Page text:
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Auto Loan - Tips for First Time Car Buyers

Posted on February 6, 2015

Buying your first car may be a rite of passage into adulthood, but that doesn't mean you should jump blindly into a deal that will affect you and your finances for the next several years. It is important to take the time to research your purchasing options, consider your budget, and select the car that best meets your immediate needs. The consumer information division of the Federal Trade Commission (FTC) recommends deciding how you want to pay for your car before you ever visit a car lot. For most people, financing the purchase of a vehicle will involve taking out a loan. If you're a bit mystified by the application process, you're not alone—here's everything you need to know about applying for a car loan.

 

Direct Lending or Dealership Financing?

When you're ready to apply for a loan, you'll need to decide where to apply first. Your options are seeking financing from a bank or your credit union, known as direct lending, or going through the dealership. Choosing direct lending to finance your vehicle is much like pre-qualifying for a mortgage. You can visit a NAE branch or apply online, get approved for a specific amount, and then go shopping for a car with that budget in mind. If you have good credit, you can apply to several direct lenders until you receive the interest rate and loan repayment terms that you want.

 

A common scenario with dealership financing is for a person to show up at a car lot, express interest in a certain vehicle, and apply to finance it directly through the dealership. Many dealerships will arrange financing through a bank or your credit union. You are then responsible to make payments to that organization until the loan is paid in full. It's worth knowing that the financing available through the dealership may not have the lowest interest rate or best terms: always negotiate!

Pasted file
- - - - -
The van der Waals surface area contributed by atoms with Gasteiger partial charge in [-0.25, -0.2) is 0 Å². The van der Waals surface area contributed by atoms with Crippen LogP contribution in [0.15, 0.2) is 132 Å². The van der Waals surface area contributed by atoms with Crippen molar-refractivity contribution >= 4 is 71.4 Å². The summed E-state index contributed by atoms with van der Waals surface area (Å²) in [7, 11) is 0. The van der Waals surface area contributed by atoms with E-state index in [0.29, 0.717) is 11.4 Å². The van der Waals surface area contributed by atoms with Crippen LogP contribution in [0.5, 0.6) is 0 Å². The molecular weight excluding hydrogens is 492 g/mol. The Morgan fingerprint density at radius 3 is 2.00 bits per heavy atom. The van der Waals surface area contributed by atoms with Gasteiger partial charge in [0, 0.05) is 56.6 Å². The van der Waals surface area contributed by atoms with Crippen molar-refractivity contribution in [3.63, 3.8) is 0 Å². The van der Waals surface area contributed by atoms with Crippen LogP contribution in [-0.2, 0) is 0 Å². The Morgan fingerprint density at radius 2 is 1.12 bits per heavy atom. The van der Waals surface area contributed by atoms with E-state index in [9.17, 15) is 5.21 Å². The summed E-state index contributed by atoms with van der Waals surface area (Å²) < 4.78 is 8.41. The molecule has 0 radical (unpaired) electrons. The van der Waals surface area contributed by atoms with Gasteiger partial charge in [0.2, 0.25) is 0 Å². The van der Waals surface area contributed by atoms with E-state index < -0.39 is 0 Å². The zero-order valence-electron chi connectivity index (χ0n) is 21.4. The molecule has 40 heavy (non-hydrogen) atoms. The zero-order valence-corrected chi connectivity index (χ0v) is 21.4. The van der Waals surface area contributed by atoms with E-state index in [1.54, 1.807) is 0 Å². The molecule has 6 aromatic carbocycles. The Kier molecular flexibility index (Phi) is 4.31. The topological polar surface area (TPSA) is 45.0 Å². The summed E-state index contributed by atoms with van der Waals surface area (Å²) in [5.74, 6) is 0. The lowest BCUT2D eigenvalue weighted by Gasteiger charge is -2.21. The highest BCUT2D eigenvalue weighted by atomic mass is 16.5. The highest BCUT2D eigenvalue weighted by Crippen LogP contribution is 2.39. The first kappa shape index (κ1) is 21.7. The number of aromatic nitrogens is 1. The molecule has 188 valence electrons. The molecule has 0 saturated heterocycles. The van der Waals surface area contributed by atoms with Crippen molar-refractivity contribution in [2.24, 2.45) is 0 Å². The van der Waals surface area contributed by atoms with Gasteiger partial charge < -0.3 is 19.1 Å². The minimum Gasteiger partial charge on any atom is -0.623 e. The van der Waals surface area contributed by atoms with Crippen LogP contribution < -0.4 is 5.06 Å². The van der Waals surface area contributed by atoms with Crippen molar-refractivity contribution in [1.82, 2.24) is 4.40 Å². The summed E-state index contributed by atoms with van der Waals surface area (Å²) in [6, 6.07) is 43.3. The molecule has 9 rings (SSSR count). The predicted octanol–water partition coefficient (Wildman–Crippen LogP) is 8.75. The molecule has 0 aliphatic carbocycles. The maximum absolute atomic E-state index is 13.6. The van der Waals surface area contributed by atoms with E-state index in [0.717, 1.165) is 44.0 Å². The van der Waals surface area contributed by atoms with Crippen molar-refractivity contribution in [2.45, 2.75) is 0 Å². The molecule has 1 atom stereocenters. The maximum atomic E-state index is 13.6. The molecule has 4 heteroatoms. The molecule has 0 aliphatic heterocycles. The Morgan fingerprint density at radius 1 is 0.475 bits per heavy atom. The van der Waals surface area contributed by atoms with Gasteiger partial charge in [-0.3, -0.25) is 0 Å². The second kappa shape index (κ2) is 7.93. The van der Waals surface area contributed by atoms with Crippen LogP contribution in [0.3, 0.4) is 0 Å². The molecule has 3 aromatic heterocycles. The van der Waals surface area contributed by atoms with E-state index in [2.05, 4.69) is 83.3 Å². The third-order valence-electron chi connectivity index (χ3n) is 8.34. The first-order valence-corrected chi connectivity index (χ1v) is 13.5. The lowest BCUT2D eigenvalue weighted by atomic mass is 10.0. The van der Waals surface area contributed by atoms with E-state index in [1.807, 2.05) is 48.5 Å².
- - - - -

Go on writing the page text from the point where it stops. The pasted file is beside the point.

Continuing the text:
Know Your Credit Score

One of the biggest mistakes first-time car buyers make is not knowing their credit score before entering into price negotiations with a car dealership. Your credit score is a number from 300 to 850 that lenders use to determine how risky it is to loan money to you. A higher score means you have managed your finances responsibly, with few issues, and thus constitute a very low risk to potential lenders. Lenders also use this number to decide on the amount of interest to charge you.

 

Every consumer is entitled to one free copy of their credit report from all three of the major reporting agencies every year. Before you make any major purchase, be sure to obtain and review your file. You can get your FREE credit report by visiting AnnualCreditReport.com. Your credit score may be higher than you expect, which gives you more leverage when it comes to working out loan details. It is too easy to be taken advantage of when you don't know your own score.

 

Be Realistic About How Much You Can Afford

The FTC advises anyone buying a car for the first time to put together a monthly budget first. You should be able to afford the new payment without having to cut back anywhere else. Write down how much you spend for your rent or mortgage, food, fuel, clothing, entertainment, utilities and other major expenses every month. Then add up the total before you add in the new car payment and after you add it in. Be sure to include expenses for gas, auto insurance, and routine maintenance. Subtract each from your monthly income to see how much is left over before you commit to car payments every month for the next several years.

 

You may have your heart set on a brand new car, but this may not be realistic option for first-time buyers. The payments are often too high to get a loan and rapid depreciation means you may lose money on the car when you try to sell it. Stick with buying a used car and commit to making the payments on time every month. This puts you in a better position to buy a new car in the future if you so desire.

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